I'm trying to come up with idea's that have some plausibility of sending information FTL.

So we can entangle particles together. When you measure them you influence them. If you measure one up the other becomes down. If you measure one left the other becomes right.

Lets assume that for whatever reason, someone has found a way to keep an entanglement going for 1 hour (I'll up this for my fluff story but that just complicates matters for the question). We have two computers, one on earth and one on a sattelite at half an hour lightspeed away. Each computer has a quantum segment in a hamsterball configurarion that is aligned compared to the sun (or galactic center or whatever, as long as they can change themselves to always be in more or less the same orientation its fine). We entangle some bits in the quantum segment with light and send this to the sattelite that can capture these and store them in the quantum segment (or any copies made or whatever). The quantum segment can for convenience send 100 megabite worth of entangled particles per second without running out of bits to entangle. Bits that disentangle can be re-used allowing a constant stream of entangled bits to be send.

the problem with this method is always that you can use these bits just once, and they need to travel at lightspeed to the destination so you cant send messages faster than light. But maybe you still can by cheating a bit?

Imagine this: up/down is a 0. Left/right is a 1. Diagonal means the bit hasnt been used. Now you send out a packet of bits containing non-entangled information and entangled "blanko" information that hasnt been influenced yet. The non-entangled information contains a timestamp when the packet was made and when the entangled information will be measured to give it a meaning. The non-engltangled bits could also carry other non-timesensitive information. The time it will be given meaning is set, for example at 50 minutes after it was made so no disentanglement will happen before it can be read.

The sattelite receives these packets half an hour after they were send and sees how much time has elapsed and other info in the non-entangled information. Then after the remaining 20 minutes +50 milliseconds have elapsed it reads the quantum information (taking all types of relativity into account when measuring time like we do with our current sattelites).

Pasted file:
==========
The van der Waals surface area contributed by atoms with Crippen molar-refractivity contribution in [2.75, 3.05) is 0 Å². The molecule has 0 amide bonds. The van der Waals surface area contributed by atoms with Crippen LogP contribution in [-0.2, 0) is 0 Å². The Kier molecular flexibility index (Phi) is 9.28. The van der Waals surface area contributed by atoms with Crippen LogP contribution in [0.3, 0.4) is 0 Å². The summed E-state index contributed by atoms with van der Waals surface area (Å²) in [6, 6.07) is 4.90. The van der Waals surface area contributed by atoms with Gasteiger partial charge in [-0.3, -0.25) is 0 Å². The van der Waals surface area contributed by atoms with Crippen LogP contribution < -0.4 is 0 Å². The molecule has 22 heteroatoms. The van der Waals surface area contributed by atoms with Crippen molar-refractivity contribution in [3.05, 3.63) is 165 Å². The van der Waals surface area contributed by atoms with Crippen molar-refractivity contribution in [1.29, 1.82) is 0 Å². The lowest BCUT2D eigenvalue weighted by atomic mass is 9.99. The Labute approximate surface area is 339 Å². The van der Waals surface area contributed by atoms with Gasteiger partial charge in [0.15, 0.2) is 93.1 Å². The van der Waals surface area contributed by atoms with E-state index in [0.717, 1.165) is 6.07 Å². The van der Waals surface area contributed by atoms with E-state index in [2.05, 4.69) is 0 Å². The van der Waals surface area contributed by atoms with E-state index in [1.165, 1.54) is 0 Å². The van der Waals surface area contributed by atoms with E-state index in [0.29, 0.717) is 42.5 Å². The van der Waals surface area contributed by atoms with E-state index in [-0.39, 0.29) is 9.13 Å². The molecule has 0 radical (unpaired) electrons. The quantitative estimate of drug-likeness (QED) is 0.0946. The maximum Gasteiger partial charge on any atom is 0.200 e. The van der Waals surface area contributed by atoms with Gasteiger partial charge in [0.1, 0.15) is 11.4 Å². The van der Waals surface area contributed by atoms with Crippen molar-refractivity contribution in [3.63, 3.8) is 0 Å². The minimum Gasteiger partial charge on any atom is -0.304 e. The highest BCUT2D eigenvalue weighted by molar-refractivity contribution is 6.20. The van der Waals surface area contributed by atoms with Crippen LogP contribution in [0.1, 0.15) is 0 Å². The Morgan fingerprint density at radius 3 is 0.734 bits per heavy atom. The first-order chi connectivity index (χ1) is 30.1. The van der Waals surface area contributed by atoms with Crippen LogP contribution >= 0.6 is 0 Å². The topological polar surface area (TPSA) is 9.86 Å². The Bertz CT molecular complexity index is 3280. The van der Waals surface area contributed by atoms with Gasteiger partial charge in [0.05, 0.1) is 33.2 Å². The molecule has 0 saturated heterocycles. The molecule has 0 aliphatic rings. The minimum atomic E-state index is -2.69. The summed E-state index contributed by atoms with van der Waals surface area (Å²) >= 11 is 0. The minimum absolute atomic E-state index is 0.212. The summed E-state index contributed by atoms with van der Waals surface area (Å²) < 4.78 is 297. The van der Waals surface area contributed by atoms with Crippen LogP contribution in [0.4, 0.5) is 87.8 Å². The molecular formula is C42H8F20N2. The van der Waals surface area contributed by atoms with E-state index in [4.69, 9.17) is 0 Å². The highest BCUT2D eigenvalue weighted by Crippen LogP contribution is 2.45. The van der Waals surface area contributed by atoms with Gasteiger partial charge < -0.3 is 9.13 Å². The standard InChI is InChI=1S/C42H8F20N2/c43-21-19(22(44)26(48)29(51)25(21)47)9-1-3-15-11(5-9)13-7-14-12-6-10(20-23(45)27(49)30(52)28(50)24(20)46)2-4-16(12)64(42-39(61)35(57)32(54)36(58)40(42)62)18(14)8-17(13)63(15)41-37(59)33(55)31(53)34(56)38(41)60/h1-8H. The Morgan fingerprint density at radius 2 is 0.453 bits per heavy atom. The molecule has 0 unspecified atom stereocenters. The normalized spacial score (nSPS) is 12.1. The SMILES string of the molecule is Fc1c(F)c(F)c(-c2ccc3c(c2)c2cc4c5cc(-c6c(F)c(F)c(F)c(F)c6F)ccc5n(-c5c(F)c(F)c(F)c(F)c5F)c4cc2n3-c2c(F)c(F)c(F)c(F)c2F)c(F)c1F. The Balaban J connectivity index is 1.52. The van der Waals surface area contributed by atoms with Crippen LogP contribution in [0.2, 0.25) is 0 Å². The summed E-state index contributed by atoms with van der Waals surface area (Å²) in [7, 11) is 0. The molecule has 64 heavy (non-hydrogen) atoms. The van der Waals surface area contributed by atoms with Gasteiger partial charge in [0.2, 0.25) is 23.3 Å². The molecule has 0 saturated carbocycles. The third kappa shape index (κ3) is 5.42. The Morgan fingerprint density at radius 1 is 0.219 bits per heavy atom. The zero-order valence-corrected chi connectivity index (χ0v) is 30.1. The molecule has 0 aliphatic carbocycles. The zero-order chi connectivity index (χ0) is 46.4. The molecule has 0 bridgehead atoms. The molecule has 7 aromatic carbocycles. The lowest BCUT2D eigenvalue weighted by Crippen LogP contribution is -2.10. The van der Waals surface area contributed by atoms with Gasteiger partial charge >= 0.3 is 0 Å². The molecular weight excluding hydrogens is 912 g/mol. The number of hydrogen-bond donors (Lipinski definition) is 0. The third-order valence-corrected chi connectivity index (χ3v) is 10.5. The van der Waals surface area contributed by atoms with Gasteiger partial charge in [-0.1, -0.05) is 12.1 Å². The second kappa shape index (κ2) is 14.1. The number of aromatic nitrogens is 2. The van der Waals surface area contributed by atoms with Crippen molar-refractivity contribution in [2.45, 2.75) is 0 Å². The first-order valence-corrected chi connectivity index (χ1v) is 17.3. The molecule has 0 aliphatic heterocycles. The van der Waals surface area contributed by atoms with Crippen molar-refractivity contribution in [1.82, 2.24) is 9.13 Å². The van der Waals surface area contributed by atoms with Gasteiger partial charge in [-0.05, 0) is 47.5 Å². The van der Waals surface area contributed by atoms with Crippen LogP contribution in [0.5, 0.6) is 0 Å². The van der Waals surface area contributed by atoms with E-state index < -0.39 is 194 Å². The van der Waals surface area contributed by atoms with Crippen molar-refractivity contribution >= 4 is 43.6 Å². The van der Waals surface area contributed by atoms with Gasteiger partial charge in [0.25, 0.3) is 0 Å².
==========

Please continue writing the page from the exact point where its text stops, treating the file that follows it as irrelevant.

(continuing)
Now comes the cheating bit. Instead of sending packets with data to the sattelite ("how are you doing", "change course by this much" etc) you write those into the quantum bits that are at the 50 minute mark by influencing their orientation. This creates a string of zero's and one's and the unused bits are set to the front/back configuration to indicate they arent used. Then a few milliseconds later this information is read by the sattelite who cant influence the directions of the bits anymore. Immediately after reading them the send entangled particles are discarded to make space for the next string of entangled bits.

While the particles take time to get there, you've effectively send information faster than light compared to when the instruction within the entangled bits were set (this idea is somewhat similar to how alcubierre drives can use sequenced highways to overcome the "cant send negative matter FTL" problem).

Because I'm an optimist my question is: what is wrong with this setup?

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    $\begingroup$ "You write those into the quantum bits that are at the 50 minute mark by influencing their orientation": this will break the entanglement. You cannot set the state of one of a pair of entangled particles to a known value without breaking the entanglement. As soon as you have "written" something into the entagled particles kept on Earth, they become disentangled with their siblings on the satellite. You may be confused about what is meant when physicists say that quantum entanglement cannot be used to transfer information; it's not an experimental result, it is a mathematical theorem. $\endgroup$
    – AlexP
    Mar 13, 2020 at 20:45
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    $\begingroup$ Unless you are absolutely going to pin your plot on exactly how your FTL communication works, and en exploration of what changes to physics you made to make it work, I'd probably recommend avoiding trying to pin it to real physics concepts. The well-worn genre convention "FTL communication works in this setting" is just lying there. Take it and run. $\endgroup$
    – notovny
    Mar 14, 2020 at 0:13
  • $\begingroup$ @notovny I prefer a realistic as possible approach. $\endgroup$
    – Demigan
    Mar 14, 2020 at 18:58

4 Answers 4


The whole "moving the entangled particles around slowly" thing is a red herring - even if you can magically teleport your entangled particles, you still can't transmit information faster than the speed of light using their entanglement.

The way that entangled particles work is not that you set one end to one state, and the other end gets the state. The way they work is that if you measure one and find that it is in a particular state, then you know that the other one is also in that state. There's no way to force it to take on any particular state without breaking the entanglement.


  • $\begingroup$ Reading the article and your answer, you are talking about physically turning the entangled particles for effect right? I (was trying to) talk about using the measurement to set the direction of spin of the particle. A forced vertical measurement always has a vertical up/down spin measurement while a forced horizontal always has a horizontal up/down spin measurement etc. Since it is the direction and not the up/down spin I try to use I was hoping it could work. $\endgroup$
    – Demigan
    Mar 13, 2020 at 21:01
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    $\begingroup$ @Demigan No, we're talking about spin states. You cannot "force a vertical measurement" without breaking entanglement. Further, spin does not have a "vertical" or "horizontal" nature. $\endgroup$ Mar 13, 2020 at 21:20